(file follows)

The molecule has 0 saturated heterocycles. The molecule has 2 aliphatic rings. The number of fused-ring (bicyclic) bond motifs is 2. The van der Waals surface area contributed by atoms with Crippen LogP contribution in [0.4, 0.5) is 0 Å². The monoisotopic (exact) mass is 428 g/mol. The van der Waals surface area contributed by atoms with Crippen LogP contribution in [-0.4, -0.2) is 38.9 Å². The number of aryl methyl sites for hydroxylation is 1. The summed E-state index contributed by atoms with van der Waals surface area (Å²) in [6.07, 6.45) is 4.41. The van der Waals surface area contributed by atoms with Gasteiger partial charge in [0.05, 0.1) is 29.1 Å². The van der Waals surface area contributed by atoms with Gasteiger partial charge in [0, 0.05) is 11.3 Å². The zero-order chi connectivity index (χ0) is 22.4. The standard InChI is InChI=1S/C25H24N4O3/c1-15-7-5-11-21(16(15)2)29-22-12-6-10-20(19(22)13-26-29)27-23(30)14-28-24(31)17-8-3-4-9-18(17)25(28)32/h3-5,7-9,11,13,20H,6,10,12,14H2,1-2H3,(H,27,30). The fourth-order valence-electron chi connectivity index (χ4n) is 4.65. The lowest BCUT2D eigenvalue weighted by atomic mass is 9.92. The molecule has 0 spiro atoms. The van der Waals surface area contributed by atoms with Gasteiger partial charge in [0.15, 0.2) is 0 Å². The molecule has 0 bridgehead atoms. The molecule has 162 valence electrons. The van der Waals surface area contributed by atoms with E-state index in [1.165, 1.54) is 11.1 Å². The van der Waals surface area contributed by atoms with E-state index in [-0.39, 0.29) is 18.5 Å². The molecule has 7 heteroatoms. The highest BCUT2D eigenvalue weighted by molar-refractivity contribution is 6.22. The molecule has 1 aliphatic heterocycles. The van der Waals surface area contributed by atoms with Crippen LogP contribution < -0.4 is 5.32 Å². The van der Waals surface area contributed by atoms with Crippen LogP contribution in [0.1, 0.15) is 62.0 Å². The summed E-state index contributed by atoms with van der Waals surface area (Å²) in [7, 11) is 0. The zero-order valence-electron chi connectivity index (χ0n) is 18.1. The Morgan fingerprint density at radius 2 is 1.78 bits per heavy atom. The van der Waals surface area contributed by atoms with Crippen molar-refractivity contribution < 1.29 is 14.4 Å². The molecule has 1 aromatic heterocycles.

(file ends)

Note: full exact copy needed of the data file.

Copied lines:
The molecule has 0 saturated heterocycles. The molecule has 2 aliphatic rings. The number of fused-ring (bicyclic) bond motifs is 2. The van der Waals surface area contributed by atoms with Crippen LogP contribution in [0.4, 0.5) is 0 Å². The monoisotopic (exact) mass is 428 g/mol. The van der Waals surface area contributed by atoms with Crippen LogP contribution in [-0.4, -0.2) is 38.9 Å². The number of aryl methyl sites for hydroxylation is 1. The summed E-state index contributed by atoms with van der Waals surface area (Å²) in [6.07, 6.45) is 4.41. The van der Waals surface area contributed by atoms with Gasteiger partial charge in [0.05, 0.1) is 29.1 Å². The van der Waals surface area contributed by atoms with Gasteiger partial charge in [0, 0.05) is 11.3 Å². The zero-order chi connectivity index (χ0) is 22.4. The standard InChI is InChI=1S/C25H24N4O3/c1-15-7-5-11-21(16(15)2)29-22-12-6-10-20(19(22)13-26-29)27-23(30)14-28-24(31)17-8-3-4-9-18(17)25(28)32/h3-5,7-9,11,13,20H,6,10,12,14H2,1-2H3,(H,27,30). The fourth-order valence-electron chi connectivity index (χ4n) is 4.65. The lowest BCUT2D eigenvalue weighted by atomic mass is 9.92. The molecule has 0 spiro atoms. The van der Waals surface area contributed by atoms with Gasteiger partial charge in [0.15, 0.2) is 0 Å². The molecule has 0 bridgehead atoms. The molecule has 162 valence electrons. The van der Waals surface area contributed by atoms with E-state index in [1.165, 1.54) is 11.1 Å². The van der Waals surface area contributed by atoms with E-state index in [-0.39, 0.29) is 18.5 Å². The molecule has 7 heteroatoms. The highest BCUT2D eigenvalue weighted by molar-refractivity contribution is 6.22. The molecule has 1 aliphatic heterocycles. The van der Waals surface area contributed by atoms with Crippen LogP contribution < -0.4 is 5.32 Å². The van der Waals surface area contributed by atoms with Crippen LogP contribution in [0.1, 0.15) is 62.0 Å². The summed E-state index contributed by atoms with van der Waals surface area (Å²) in [7, 11) is 0. The zero-order valence-electron chi connectivity index (χ0n) is 18.1. The Morgan fingerprint density at radius 2 is 1.78 bits per heavy atom. The van der Waals surface area contributed by atoms with Crippen molar-refractivity contribution < 1.29 is 14.4 Å². The molecule has 1 aromatic heterocycles.